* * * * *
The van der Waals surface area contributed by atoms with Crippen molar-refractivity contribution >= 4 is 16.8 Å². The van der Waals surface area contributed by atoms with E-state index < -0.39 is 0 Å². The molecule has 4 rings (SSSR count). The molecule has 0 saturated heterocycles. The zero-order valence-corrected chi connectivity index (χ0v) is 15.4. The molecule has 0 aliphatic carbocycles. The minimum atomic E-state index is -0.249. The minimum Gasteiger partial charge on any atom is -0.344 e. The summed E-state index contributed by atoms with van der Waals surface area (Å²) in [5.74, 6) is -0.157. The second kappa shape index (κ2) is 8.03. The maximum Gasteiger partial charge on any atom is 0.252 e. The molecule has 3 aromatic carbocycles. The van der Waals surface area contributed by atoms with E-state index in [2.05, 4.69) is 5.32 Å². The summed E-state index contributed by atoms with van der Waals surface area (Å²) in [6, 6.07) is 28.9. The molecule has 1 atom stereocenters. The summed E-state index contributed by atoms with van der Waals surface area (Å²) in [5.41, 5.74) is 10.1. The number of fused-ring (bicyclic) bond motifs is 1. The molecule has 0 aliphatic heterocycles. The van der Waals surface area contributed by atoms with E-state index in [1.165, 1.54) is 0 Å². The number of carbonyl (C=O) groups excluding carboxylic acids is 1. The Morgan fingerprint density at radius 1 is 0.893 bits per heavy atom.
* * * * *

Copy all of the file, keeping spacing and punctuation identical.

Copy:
The van der Waals surface area contributed by atoms with Crippen molar-refractivity contribution >= 4 is 16.8 Å². The van der Waals surface area contributed by atoms with E-state index < -0.39 is 0 Å². The molecule has 4 rings (SSSR count). The molecule has 0 saturated heterocycles. The zero-order valence-corrected chi connectivity index (χ0v) is 15.4. The molecule has 0 aliphatic carbocycles. The minimum atomic E-state index is -0.249. The minimum Gasteiger partial charge on any atom is -0.344 e. The summed E-state index contributed by atoms with van der Waals surface area (Å²) in [5.74, 6) is -0.157. The second kappa shape index (κ2) is 8.03. The maximum Gasteiger partial charge on any atom is 0.252 e. The molecule has 3 aromatic carbocycles. The van der Waals surface area contributed by atoms with E-state index in [2.05, 4.69) is 5.32 Å². The summed E-state index contributed by atoms with van der Waals surface area (Å²) in [6, 6.07) is 28.9. The molecule has 1 atom stereocenters. The summed E-state index contributed by atoms with van der Waals surface area (Å²) in [5.41, 5.74) is 10.1. The number of fused-ring (bicyclic) bond motifs is 1. The molecule has 0 aliphatic heterocycles. The van der Waals surface area contributed by atoms with E-state index in [1.165, 1.54) is 0 Å². The number of carbonyl (C=O) groups excluding carboxylic acids is 1. The Morgan fingerprint density at radius 1 is 0.893 bits per heavy atom.